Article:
Viral infections may trigger autoimmunity in genetically predisposed individuals. Immunizations mimic viral infections immunologically, but only in rare instances vaccinations coincide with the onset of autoimmunity. Inadvertent vaccine injection into periarticular shoulder tissue can cause inflammatory tissue damage (‘shoulder injury related to vaccine administration, SIRVA). Thus, this accident provides a model to study if vaccine-induced pathogen-specific immunity accompanied by a robust inflammatory insult may trigger autoimmunity in specific genetic backgrounds.
We studied 16 otherwise healthy adults with suspected SIRVA occurring following a single work-related influenza immunization campaign in 2017. We performed ultrasound, immunophenotypic analyses, HLA typing, and influenza- and self-reactivity functional immunoassays. Vaccine-related bone toxicity and T cell/osteoclast interactions were assessed in vitro.
Twelve of the 16 subjects had evidence of inflammatory tissue damage on imaging, including bone erosions in six. Tissue damage was associated with a robust peripheral blood T and B cell activation signature and extracellular matrix-reactive autoantibodies. All subjects with erosions were HLA-DRB1*04 positive and showed extracellular matrix-reactive HLA-DRB1*04 restricted T cell responses targeting heparan sulfate proteoglycan (HSPG). Antigen-specific T cells potently activated osteoclasts via RANK/RANK-L, and the osteoclast activation marker Trap5b was high in sera of patients with an erosive shoulder injury. In vitro, the vaccine component alpha-tocopheryl succinate recapitulated bone toxicity and stimulated osteoclasts. Auto-reactivity was transient, with no evidence of progression to rheumatoid arthritis or overt autoimmune disease.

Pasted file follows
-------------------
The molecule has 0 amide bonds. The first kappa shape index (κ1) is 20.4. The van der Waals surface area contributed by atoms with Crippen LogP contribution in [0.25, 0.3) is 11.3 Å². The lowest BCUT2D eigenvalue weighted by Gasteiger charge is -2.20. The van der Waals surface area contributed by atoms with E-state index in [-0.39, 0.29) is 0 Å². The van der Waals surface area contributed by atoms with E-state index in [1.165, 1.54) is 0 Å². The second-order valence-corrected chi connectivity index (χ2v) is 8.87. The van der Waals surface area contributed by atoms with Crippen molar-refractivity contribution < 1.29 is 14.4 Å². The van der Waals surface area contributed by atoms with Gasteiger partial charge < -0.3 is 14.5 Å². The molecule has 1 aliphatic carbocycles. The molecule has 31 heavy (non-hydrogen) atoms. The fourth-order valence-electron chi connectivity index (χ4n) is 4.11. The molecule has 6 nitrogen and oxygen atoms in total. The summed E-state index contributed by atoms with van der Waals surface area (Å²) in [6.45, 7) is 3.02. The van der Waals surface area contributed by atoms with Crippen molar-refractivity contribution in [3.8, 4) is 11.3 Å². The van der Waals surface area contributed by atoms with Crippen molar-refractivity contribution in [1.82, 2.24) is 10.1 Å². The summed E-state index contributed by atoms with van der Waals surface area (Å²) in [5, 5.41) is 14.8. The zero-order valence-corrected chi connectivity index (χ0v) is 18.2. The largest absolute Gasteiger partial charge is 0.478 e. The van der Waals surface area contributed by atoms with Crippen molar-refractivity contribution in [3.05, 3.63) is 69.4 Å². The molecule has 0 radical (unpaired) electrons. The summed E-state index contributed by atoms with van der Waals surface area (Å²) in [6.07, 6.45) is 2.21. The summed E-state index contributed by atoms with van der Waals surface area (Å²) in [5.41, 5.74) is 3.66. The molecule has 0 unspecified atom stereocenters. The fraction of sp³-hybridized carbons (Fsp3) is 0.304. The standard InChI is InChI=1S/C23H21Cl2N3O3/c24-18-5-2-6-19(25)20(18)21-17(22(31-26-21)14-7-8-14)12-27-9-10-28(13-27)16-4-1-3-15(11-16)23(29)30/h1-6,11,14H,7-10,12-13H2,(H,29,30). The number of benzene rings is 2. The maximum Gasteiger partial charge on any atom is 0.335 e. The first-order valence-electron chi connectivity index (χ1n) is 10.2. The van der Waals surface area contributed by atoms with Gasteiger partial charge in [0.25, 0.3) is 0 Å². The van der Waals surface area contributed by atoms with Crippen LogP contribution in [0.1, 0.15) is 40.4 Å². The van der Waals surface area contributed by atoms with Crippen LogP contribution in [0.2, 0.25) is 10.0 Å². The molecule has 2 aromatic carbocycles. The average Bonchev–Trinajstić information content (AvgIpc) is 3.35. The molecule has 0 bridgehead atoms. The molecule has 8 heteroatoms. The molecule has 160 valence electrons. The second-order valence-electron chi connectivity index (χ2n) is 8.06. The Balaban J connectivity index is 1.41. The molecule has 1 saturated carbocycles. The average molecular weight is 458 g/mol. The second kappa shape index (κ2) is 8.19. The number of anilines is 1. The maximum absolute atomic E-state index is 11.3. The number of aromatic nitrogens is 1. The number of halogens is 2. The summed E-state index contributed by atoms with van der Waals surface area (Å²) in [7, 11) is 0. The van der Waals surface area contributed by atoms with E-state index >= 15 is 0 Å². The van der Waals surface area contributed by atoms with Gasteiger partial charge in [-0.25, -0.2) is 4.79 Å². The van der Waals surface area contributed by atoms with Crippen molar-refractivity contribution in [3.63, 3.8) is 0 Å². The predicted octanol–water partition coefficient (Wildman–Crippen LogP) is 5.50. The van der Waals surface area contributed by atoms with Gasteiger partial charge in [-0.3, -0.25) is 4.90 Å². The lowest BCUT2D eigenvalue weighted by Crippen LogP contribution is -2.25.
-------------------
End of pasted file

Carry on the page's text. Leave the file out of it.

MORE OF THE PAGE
Vaccine misapplication, potentially a genetic predisposition, and vaccine components contribute to SIRVA. The association with autoimmunity risk allele HLA-DRB1*04 needs to be further investigated. Despite transient autoimmunity, SIRVA was not associated with progression to autoimmune disease during two years of follow-up.

Copyright © 2021 The Author(s). Published by Elsevier Ltd.. All rights reserved.